Friday, October 14, 2016
1:00 PM to 4:00 PM
FREE FLU SHOTS will will be available to students with valid picture ID. Available while supplies last. Find out more about services we offer: General Medical Clinic, Orthopedics, Psychiatry, Women’s Health, Men’s Health, Dental, Lab and Pharmacy Services.
The University of Houston System is changing to a new Student Health Insurance Plan (SHIP) beginning the upcoming 2016-2017 academic year. AcademicBlue, underwritten by Blue Cross and Blue Shield of Texas, will be the new Student Health Insurance Plan for all UH System components. Academic HealthPlans will be the insurance administrator for this plan.
The University of Houston is monitoring events related to the outbreak of the Zika virus in a number of countries in the Caribbean, Central America and South America. The CDC has issued a travel alert for people traveling to countries in these regions where Zika virus transmission is ongoing. UH students who have plans to travel to Zika affected countries during the spring semester, spring break, or summer should refer to the CDC website for the most recent information on Zika. Travelers who are U.S. citizens should also enroll in the U.S. Department of State’s STEP travel enrollment data base and request health, safety, and security updates from the U.S. Department of State.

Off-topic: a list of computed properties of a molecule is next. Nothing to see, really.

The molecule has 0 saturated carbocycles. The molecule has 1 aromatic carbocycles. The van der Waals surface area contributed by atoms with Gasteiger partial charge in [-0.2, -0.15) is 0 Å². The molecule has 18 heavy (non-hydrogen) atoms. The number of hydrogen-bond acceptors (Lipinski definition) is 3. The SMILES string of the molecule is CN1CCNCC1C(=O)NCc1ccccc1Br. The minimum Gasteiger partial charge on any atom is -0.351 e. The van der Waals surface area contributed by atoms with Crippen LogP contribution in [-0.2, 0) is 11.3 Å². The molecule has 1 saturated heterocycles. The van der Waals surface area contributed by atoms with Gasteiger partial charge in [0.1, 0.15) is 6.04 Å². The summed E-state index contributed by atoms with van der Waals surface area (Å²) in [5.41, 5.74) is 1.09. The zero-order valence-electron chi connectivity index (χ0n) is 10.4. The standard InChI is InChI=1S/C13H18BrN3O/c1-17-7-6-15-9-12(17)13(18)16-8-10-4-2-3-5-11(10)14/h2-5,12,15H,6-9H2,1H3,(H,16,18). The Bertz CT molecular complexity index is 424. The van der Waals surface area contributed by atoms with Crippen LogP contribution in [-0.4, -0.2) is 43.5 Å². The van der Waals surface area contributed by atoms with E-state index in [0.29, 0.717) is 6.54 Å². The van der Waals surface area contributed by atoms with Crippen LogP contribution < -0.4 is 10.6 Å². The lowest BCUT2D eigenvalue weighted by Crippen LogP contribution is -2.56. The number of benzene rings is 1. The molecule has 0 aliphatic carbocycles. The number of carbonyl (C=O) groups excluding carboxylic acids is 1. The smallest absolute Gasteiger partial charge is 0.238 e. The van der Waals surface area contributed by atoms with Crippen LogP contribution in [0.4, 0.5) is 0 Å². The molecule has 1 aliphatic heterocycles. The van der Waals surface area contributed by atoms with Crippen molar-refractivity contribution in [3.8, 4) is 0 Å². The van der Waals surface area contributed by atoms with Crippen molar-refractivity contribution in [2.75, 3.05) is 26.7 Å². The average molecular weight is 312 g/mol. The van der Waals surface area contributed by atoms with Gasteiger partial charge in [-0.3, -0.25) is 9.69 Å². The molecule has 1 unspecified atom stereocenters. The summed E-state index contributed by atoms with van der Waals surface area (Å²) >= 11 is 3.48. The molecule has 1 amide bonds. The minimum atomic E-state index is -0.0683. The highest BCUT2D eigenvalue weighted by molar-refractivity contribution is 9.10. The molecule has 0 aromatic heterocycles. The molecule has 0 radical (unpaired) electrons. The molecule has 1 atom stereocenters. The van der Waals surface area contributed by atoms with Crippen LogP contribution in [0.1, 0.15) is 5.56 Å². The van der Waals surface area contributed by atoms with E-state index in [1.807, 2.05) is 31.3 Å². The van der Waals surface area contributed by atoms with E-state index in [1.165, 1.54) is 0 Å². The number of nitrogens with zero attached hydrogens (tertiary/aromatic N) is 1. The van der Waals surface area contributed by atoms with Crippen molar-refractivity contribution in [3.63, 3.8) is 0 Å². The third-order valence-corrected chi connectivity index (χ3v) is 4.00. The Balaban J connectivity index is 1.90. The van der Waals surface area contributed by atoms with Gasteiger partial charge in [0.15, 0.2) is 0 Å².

The Zika virus is transmitted through mosquito bites. The mosquitoes which transmit Zika bite during the daytime and can also spread dengue and chikungunya viruses. Prevent Zika by avoiding mosquito bites.
About 1 in 5 people infected with the virus develop symptoms of Zika, such as fever, rash, joint pain, or conjunctivitis (red eyes), lasting several days to a week. There is no vaccine or medicine to treat Zika, but severe disease is uncommon. Any student who has traveled abroad and has developed fever and rash should consult with their health care provider.
Out of an abundance of caution, CDC recommends that pregnant women in any trimester consider postponing travel to the areas where Zika virus transmission is ongoing. Pregnant women or women trying to become pregnant who must travel to one of these areas should consult with their healthcare provider prior to travel and strictly follow steps to avoid mosquito bites during the trip. The Zika virus can be transmitted sexually, so barrier methods of birth control are highly recommended for people who have traveled to Zika infected areas.
Though this has not become an issue for the University of Houston community, we recommend if you have recently traveled abroad to one of the countries listed by the CDC and have any symptoms to follow up with a health professional or contact the Student Health Center at 713-743-5151.